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Boris issues ominous Putin admission ahead of crunch talks: 'We made a terrible mistake'

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The Prime Minister said the West’s failure to crack down hard on Russia’s aggression was partially to blame for the current war in Eastern Europe. He warned failure to take a firmer stand against Moscow years ago had only emboldened Putin.

In 2014 the West was left shocked when Russia ordered its troops into Crimea.

Moscow annexed the peninsula from Ukraine against its will after sending in troops.

While world leaders criticised Putin’s actions and imposed sanctions, in the months and years that followed, the anger from the West died down.

“When Putin invaded Ukraine the first time round, in 2014, the West made a terrible mistake,” Mr Johnson wrote in a newspaper article today.

READ MORE ON OUR RUSSIA V UKRAINE WAR LIVE BLOG 

Mr Johnson has since led the way in urging the West abandon dependence on Russian energy so that it cannot be held hostage by the Kremlin.

While less than four percent of the UK’s gas supply comes from Russia, about a third of its petrol does.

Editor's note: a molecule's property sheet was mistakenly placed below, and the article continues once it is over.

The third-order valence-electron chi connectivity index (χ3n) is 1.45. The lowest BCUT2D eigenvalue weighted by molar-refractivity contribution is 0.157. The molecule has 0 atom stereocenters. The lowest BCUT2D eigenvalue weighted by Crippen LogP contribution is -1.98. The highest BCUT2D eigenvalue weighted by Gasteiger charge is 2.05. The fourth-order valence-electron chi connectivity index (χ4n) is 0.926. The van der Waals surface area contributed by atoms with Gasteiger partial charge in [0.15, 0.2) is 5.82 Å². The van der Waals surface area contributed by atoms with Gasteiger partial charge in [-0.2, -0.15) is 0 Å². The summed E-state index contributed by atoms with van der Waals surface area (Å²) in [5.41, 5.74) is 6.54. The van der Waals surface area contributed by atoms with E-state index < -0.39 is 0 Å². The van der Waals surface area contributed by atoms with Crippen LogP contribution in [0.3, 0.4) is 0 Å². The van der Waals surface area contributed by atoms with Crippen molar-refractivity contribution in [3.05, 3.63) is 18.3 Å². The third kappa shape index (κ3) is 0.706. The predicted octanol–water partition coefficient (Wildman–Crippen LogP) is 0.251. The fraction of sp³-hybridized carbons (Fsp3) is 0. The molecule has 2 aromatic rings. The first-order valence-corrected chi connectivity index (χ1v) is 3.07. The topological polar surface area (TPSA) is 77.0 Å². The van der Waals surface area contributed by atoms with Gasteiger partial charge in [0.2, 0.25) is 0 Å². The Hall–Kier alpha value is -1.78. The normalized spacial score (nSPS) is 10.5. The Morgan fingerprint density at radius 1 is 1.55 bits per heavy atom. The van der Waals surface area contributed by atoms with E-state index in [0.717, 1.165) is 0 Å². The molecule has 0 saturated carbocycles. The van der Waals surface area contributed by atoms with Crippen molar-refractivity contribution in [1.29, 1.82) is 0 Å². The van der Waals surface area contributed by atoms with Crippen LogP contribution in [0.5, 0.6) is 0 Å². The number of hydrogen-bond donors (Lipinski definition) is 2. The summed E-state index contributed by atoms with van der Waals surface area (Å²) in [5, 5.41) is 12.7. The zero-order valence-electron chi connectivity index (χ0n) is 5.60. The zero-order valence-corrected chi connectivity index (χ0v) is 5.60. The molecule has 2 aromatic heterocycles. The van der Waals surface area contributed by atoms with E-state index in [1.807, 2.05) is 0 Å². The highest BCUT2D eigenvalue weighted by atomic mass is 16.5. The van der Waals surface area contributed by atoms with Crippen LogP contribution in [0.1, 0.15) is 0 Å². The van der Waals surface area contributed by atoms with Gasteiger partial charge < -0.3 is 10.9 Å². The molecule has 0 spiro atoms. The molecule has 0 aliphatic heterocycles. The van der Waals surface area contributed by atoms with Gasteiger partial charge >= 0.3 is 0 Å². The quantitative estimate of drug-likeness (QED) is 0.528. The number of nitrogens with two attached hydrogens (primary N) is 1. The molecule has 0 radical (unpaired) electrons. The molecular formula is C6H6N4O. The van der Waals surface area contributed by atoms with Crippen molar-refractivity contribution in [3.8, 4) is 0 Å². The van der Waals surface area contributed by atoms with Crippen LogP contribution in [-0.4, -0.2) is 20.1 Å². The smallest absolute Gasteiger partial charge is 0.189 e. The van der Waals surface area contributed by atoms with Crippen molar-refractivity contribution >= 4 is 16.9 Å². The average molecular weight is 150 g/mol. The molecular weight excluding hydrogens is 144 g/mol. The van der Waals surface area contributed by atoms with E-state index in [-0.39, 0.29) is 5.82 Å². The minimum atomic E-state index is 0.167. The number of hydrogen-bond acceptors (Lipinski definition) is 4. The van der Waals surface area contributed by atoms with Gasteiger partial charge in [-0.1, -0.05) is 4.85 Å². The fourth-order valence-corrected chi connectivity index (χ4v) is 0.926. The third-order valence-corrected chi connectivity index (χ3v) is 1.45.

Countries on the continent are even more reliant on Russia for gas and energy.

The stranglehold has led to soaring gas and energy prices in recent weeks.

Tonight Mr Johnson is flying to the Middle East to hold talks with the United Arab Emirates and Saudi Arabia about the current energy situation and to ask for their help in easing wholesale prices.

He is expected to push for them to increase production to help reduce prices.

It would also help ease the requirement for Europe to rely on Russian gas.

Mr Johnson is also expected to unveil a new UK energy strategy by the end of the month, outlining his plan to combat the current crisis while sticking to the Government’s 2050 net zero pledge.

It is thought to document will outline proposals to ditch some target dates written into law to hit green milestones.

The Government will instead commit to a more dramatic move to renewable energy sources in the future in order to stay on track for the 2050 date.

“You’ve got to reflect on the reality that there is a crunch on at the moment,” Mr Johnson said last week.

“We need to intensify our self-reliance as a transition with more hydrocarbons.”



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